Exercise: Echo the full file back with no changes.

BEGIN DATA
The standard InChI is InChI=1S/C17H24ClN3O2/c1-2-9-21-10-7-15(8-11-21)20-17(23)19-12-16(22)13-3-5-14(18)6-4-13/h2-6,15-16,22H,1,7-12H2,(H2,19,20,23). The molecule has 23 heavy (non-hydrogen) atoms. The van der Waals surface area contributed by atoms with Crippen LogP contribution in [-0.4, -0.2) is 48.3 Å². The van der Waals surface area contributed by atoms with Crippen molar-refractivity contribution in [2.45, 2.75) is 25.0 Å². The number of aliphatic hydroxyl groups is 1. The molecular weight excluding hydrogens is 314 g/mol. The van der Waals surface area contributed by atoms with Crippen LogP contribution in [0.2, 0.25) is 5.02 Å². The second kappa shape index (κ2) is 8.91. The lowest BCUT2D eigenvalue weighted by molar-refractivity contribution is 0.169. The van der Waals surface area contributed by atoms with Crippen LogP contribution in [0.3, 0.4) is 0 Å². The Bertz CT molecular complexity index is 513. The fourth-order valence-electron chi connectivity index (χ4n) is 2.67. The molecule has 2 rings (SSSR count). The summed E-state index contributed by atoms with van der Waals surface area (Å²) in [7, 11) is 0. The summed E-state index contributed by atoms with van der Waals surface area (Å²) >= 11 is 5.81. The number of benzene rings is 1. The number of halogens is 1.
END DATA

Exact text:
The standard InChI is InChI=1S/C17H24ClN3O2/c1-2-9-21-10-7-15(8-11-21)20-17(23)19-12-16(22)13-3-5-14(18)6-4-13/h2-6,15-16,22H,1,7-12H2,(H2,19,20,23). The molecule has 23 heavy (non-hydrogen) atoms. The van der Waals surface area contributed by atoms with Crippen LogP contribution in [-0.4, -0.2) is 48.3 Å². The van der Waals surface area contributed by atoms with Crippen molar-refractivity contribution in [2.45, 2.75) is 25.0 Å². The number of aliphatic hydroxyl groups is 1. The molecular weight excluding hydrogens is 314 g/mol. The van der Waals surface area contributed by atoms with Crippen LogP contribution in [0.2, 0.25) is 5.02 Å². The second kappa shape index (κ2) is 8.91. The lowest BCUT2D eigenvalue weighted by molar-refractivity contribution is 0.169. The van der Waals surface area contributed by atoms with Crippen LogP contribution in [0.3, 0.4) is 0 Å². The Bertz CT molecular complexity index is 513. The fourth-order valence-electron chi connectivity index (χ4n) is 2.67. The molecule has 2 rings (SSSR count). The summed E-state index contributed by atoms with van der Waals surface area (Å²) in [7, 11) is 0. The summed E-state index contributed by atoms with van der Waals surface area (Å²) >= 11 is 5.81. The number of benzene rings is 1. The number of halogens is 1.